When I reflect upon running and its meanings, I invariably struggle to disassociate my thoughts from a critical sociological standpoint, shaped by my day job as a university lecturer.
Few of us would question that running is a mass participatory activity that features heavily in our lives: yet analysis of its social significance and practices are often shunned in favour of romanticised understandings of sport as an inherent and unifying social good. Taking this as a starting point, I began to mull over what could be seen as some of the inherent contradictions within running in order to tentatively present a counterpoint to some of the more idealised representations that are prevalent in the sport.
One of the prominent messages within the burgeoning literature on running are its associations with the notions of freedom, empowerment, and escapism. These are founded on a number of underlying assumptions, which eulogise a pureness and simplicity about running. Moreover, it is commonly believed that few sports are more universal and inclusive than running. To put it crudely, anyone can run, anywhere. You just need some moderate footwear. To what extent however, is this an ill-informed caricature? Is running really synonymous with liberation and freedom? Through assuming a left-leaning, Marxist-tinged perspective my intention is to question some of these suppositions, beginning with the premise that running is an inexpensive pursuit.
Ultimately it’s a question of balance. Commercialisation, it could be argued, has contributed to the growth in recreational running.
A number of authors have lamented the growing commodification of running. Dave Renton succinctly observes ‘even something as simple as running shows every sign of domination by global big business’. Boff Whalley is another critic of what has become a ‘regulated version of running’, dominated by garishly branded and overpriced athletics wear. A principal target is the rise of the city marathon (as a footnote there has been a 13.25% increase in marathon running between 2009 and 2014) which he describes as the ‘Gargantua’ of the athletics’ world, obsessed with size, bloated by sponsorship, and utterly predictable. Richard Askwith’s Running Free adopts a similar tone, charting the rampant commercialisation of what he champions should be one of the most free and liberating of sports. Askwith emphasises how running has become both monetised and sanitised; how we feel compelled to purchase the right kit; how we fork out inflated entry fees to run a route that we could do for nothing whenever we wanted; and how obstacle events (such as Tough Mudder and its ilk) sell us a tame, anaesthetised version of adventure.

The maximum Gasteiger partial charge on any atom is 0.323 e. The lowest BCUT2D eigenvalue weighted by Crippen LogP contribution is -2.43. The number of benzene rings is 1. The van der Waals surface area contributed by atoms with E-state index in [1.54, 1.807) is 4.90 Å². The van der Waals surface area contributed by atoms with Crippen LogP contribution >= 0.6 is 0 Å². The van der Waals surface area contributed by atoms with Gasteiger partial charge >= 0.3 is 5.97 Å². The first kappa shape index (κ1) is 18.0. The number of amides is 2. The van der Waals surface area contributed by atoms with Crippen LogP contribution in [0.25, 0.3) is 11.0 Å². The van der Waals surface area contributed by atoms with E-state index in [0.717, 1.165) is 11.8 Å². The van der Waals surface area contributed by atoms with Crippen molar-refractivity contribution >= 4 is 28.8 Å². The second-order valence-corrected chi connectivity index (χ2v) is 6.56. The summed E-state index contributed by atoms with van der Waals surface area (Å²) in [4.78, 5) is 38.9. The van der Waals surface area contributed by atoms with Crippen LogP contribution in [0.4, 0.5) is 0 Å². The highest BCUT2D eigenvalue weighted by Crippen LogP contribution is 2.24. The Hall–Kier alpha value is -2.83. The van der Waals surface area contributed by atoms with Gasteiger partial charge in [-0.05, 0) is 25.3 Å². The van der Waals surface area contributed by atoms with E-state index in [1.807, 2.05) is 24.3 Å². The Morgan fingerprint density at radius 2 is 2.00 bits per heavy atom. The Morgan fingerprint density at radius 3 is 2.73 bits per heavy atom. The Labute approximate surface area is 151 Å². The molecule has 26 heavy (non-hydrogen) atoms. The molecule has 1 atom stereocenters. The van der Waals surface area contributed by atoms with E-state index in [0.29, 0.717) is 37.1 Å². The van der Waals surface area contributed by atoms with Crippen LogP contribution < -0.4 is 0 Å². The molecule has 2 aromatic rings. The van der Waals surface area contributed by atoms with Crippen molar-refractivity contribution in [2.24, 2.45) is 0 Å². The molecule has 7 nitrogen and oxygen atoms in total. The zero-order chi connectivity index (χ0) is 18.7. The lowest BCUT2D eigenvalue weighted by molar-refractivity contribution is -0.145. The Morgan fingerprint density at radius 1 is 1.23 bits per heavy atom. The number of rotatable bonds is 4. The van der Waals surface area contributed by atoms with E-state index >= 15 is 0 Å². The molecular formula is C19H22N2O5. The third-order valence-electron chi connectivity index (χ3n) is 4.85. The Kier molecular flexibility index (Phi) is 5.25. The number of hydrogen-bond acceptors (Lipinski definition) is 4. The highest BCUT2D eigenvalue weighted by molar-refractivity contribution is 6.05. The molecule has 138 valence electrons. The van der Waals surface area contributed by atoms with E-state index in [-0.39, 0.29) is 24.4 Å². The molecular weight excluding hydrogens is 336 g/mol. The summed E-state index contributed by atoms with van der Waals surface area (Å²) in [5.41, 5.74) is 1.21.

Ultimately it’s a question of balance. Commercialisation, it could be argued, has contributed to the growth in recreational running. The flip-side is that we have to be careful not to go too far the other way so that we become disillusioned with what the sport has become and resent it. Reassuringly races still exist that are predominantly outside the control of commercial interests – a civic rather than a business culture dominates their form and organisation. The participation of tens of thousands of runners in Parkrun every weekend offers a substantial chunk of evidence in support of its claims to be an inclusive and relatively inexpensive activity.
Yet running, like any other sport, is socially constructed and therefore its meaning may be challenged from below as well as from above. So whilst it is unquestionable that the multi-national corporations have a vision of running as an activity which requires the mass purchase of expensive running shoes and related equipment, ultimately the reasons why we run are inherently subjective. Here, philosopher Mark Rowlands in his book Running with the Pack contends that running is associated with instrumentalism. In other words, running is intertwined with the health and fitness discourse, that it is about relieving stress and escaping from the humdrum of our daily lives. According to Rowlands however, the true worth of running lies in its ‘intrinsic value’ – that it’s valuable for what it is in itself.
We shall return now to one of the initial assumptions identified earlier, which promotes the belief that running is a universal activity, purportedly offering participants a level playing field. Such a notion provokes us to consider the appropriateness or acceptability of running as an activity. Prior to the jogging boom of the 1960s and 1970s, running certainly wasn’t commonplace. John Bale asserts that young men running in the cities of nineteenth century Europe would frequently be labelled mad. In contrast, The Joggers Manual, a four-page pamphlet published in Oregon in 1963 (described by Alan Latham as ‘a good candidate for marking the birth of jogging as a mainstream mass activity in America’) asserts that jogging can be done anywhere and by anyone, male or female.